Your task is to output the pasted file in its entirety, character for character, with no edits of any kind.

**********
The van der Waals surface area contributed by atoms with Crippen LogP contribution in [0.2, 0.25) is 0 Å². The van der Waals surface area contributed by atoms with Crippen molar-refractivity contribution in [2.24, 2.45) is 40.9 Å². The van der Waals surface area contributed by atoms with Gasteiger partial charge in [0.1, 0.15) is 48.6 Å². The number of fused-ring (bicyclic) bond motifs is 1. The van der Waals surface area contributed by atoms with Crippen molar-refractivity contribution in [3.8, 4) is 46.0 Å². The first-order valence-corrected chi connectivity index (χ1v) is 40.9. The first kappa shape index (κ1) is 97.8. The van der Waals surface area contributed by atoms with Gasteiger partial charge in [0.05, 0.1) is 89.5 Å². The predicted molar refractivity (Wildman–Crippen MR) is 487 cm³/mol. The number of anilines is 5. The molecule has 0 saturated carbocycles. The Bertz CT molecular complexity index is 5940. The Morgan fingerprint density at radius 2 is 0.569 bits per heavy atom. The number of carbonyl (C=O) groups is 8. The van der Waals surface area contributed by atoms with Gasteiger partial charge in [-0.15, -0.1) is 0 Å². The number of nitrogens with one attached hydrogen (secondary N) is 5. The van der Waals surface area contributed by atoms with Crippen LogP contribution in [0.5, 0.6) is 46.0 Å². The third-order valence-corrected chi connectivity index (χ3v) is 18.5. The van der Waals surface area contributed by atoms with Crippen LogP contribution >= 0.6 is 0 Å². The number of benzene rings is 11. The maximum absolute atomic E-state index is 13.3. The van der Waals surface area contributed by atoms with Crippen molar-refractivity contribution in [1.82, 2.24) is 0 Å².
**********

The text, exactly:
The van der Waals surface area contributed by atoms with Crippen LogP contribution in [0.2, 0.25) is 0 Å². The van der Waals surface area contributed by atoms with Crippen molar-refractivity contribution in [2.24, 2.45) is 40.9 Å². The van der Waals surface area contributed by atoms with Gasteiger partial charge in [0.1, 0.15) is 48.6 Å². The number of fused-ring (bicyclic) bond motifs is 1. The van der Waals surface area contributed by atoms with Crippen molar-refractivity contribution in [3.8, 4) is 46.0 Å². The first-order valence-corrected chi connectivity index (χ1v) is 40.9. The first kappa shape index (κ1) is 97.8. The van der Waals surface area contributed by atoms with Gasteiger partial charge in [0.05, 0.1) is 89.5 Å². The predicted molar refractivity (Wildman–Crippen MR) is 487 cm³/mol. The number of anilines is 5. The molecule has 0 saturated carbocycles. The Bertz CT molecular complexity index is 5940. The Morgan fingerprint density at radius 2 is 0.569 bits per heavy atom. The number of carbonyl (C=O) groups is 8. The van der Waals surface area contributed by atoms with Gasteiger partial charge in [-0.15, -0.1) is 0 Å². The number of nitrogens with one attached hydrogen (secondary N) is 5. The van der Waals surface area contributed by atoms with Crippen LogP contribution in [0.5, 0.6) is 46.0 Å². The third-order valence-corrected chi connectivity index (χ3v) is 18.5. The van der Waals surface area contributed by atoms with Crippen LogP contribution >= 0.6 is 0 Å². The number of benzene rings is 11. The maximum absolute atomic E-state index is 13.3. The van der Waals surface area contributed by atoms with Crippen molar-refractivity contribution in [1.82, 2.24) is 0 Å².